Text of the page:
Lieutenant Junior Grade Kenneth Martin Willett, D-V(G), was born in Overland, Missouri, on 9 April 1919. He had attended Sacramento Junior College, majoring in business and geology, and had enlisted in the U.S. Naval Reserve on 9 July 1940. He accepted an appointment as midshipman, USNR, on 10 August and ensign, D-V(G)—the Naval Reserve designation for dental officers qualified for general detail afloat or ashore—on 14 November. He subsequently received instruction onboard the miscellaneous auxiliary (ex-battleship) Illinois, being detached on the same day to his first ship, the battleship California (BB-44), reporting on board on 1 December 1940. Detached on 24 November 1941, Willett left Honolulu on board the liner Lurline on 5 December, just two days before the Japanese attack upon Oahu. Following instruction at the Armed Guard Center at Treasure Island, he received assignment as Armed Guard Officer; he accepted an appointment as lieutenant junior grade on 16 July 1942.
On the morning of Sunday, 27 September 1942, Willett was serving onboard Stephen Hopkins, a 7,181-ton Liberty ship, a freighter indistinguishable from hundreds of her mass-produced sisters, as she steamed at 12 knots through a smooth sea in the South Atlantic. She sailed in ballast, bound from Capetown, South Africa, to Paramaribo, Dutch Guiana, with a crew of 42 merchant mariners and one passenger.
With visibility poor, five lookouts peered into the mist, three from the bridge, one at the bow of the ship, and one on the platform aft that contained Stephen Hopkins’s main battery, a 4-inch gun. The rest of her armament consisted of two 37-millimeter anti-aircraft guns, four .50-caliber and two .30-caliber machine guns. This battery was the responsibility of the 15-man U.S. Navy Armed Guard under Lieutenant (j.g.) Willett’s command.
Although the area was one “through which no ship ever passed,” Stephen Hopkins encountered two: the German auxiliary cruiser Stier (Schiff 23) and the blockade runner Tannefels lying-to and engaged in a transfer of supplies. The Stier’s main battery consisted of four 5.9-inch guns, two 37-millimeter and four 20-millimeter guns, in addition to two 21-inch torpedo tubes. Tannenfels mounted one 5.9-inch gun and several smaller-caliber weapons. The Americans and the Germans sighted each other almost simultaneously, but the Germans, who got underway soon thereafter, opened the battle at 0856 at a range of about two miles.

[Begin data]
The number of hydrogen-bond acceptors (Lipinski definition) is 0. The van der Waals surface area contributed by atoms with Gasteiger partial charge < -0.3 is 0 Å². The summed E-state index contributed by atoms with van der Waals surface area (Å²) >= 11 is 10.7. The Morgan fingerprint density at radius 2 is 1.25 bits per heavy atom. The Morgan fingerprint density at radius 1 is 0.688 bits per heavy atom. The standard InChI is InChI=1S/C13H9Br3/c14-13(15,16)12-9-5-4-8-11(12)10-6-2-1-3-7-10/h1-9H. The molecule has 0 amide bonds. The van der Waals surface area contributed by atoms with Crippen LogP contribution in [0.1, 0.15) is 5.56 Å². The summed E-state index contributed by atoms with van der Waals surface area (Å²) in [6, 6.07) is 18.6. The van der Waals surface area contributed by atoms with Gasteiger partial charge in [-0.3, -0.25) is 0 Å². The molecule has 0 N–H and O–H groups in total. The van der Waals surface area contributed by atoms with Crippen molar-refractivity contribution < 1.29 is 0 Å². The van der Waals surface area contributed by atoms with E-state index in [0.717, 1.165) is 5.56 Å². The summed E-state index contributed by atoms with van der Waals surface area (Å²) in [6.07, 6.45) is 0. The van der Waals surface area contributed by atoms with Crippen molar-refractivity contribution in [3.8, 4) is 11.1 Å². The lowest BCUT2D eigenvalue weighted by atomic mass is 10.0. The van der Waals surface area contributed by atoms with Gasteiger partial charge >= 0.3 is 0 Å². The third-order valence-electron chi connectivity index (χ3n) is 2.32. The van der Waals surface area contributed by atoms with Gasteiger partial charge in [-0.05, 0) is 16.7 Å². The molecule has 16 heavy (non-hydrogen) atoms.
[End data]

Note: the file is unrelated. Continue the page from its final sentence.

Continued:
Willett emerged on deck just as the first German 5.9-inch shell exploded. Suffering severe abdominal wounds at the outset of the action, the 23-year old officer continued aft to the freighter’s 4-inch gun. Stephen Hopkins began bravely answering the attack at 0900 at a range of 1,000 yards as she maneuvered to enable her after gun to bear upon the enemy.
For almost 20 minutes, Stephen Hopkins exchanged fire with her more heavily armed adversary and her consort, taking a heavy beating from the enemy’s heavier caliber guns and more numerous automatic weapons. Willett’s gunners, however, scored 15 hits of the 35 shells fired, disabling Stier’s rudder and setting her fuel oil bunkers afire. Damage to the Stier’s electrical system prevented her from employing her torpedo battery.
Stephen Hopkins, her speed reduced to barely steerageway by a hit on her main boiler, her topsides raked by machine-gun fire and shell fragments, her sides and deck houses holed, nevertheless kept up the fight until the overwhelming firepower of the enemy silenced her. When a German shell exploded the magazine, Willett finally abandoned his gun and, although covered with blood, descended to the main deck. Although “obviously weakened and suffering,” he was last seen “helping to cast loose the life rafts in a desperate effort to save the lives of others….”
Stephen Hopkins’s gallant gunners, however, both naval and merchant marine, had inflicted mortal damage on Stier. Holed and ablaze throughout her length, the German auxiliary cruiser began listing to port, down by the stern, having suffered three dead and 33 wounded. The fires consuming her fuel and ammunition rendered the ship beyond saving, and her survivors transferred to Tannenfels.
Stephen Hopkins sank at 1000. Her drifting survivors saw the Stier abandoned and later heard an explosion in the distance some time later, signaling the enemy’s destruction. Of the 58 souls on board the Stephen Hopkins—42 merchant sailors, the one passenger, and 15-man Armed Guard—only 15 (10 merchant seamen, 5 Armed Guard Sailors) survived the harrowing 31-day, 2,200-mile voyage to the Brazilian coast. Lieutenant Willett was, sadly, not among them.
“The extraordinary heroism and outstanding devotion to duty of the officers and crew of the Armed Guard and the ship’s company,” one chronicler has written of Stephen Hopkins’s battle, “were in keeping with the highest tradition of American seamanship. Their fearless devotion to fight for their ship, and perseverance to engage the enemy to the utmost until their ship was rendered useless, aflame and in a sinking condition, demonstrated conduct beyond the call of duty.”
Lieutenant Junior Grade Willett was awarded the Navy Cross (posthumously). Stephen Hopkins had fought like a man-of-war, and her adversaries believed her to be a “camouflaged enemy auxiliary cruiser.” The Navy commemorated Willett’s “extraordinary heroism and conspicuous courage” in naming the destroyer escort Kenneth M. Willett (DE-354) in his honor.
—Robert J. Cressman, Naval History and Heritage Command, September 2008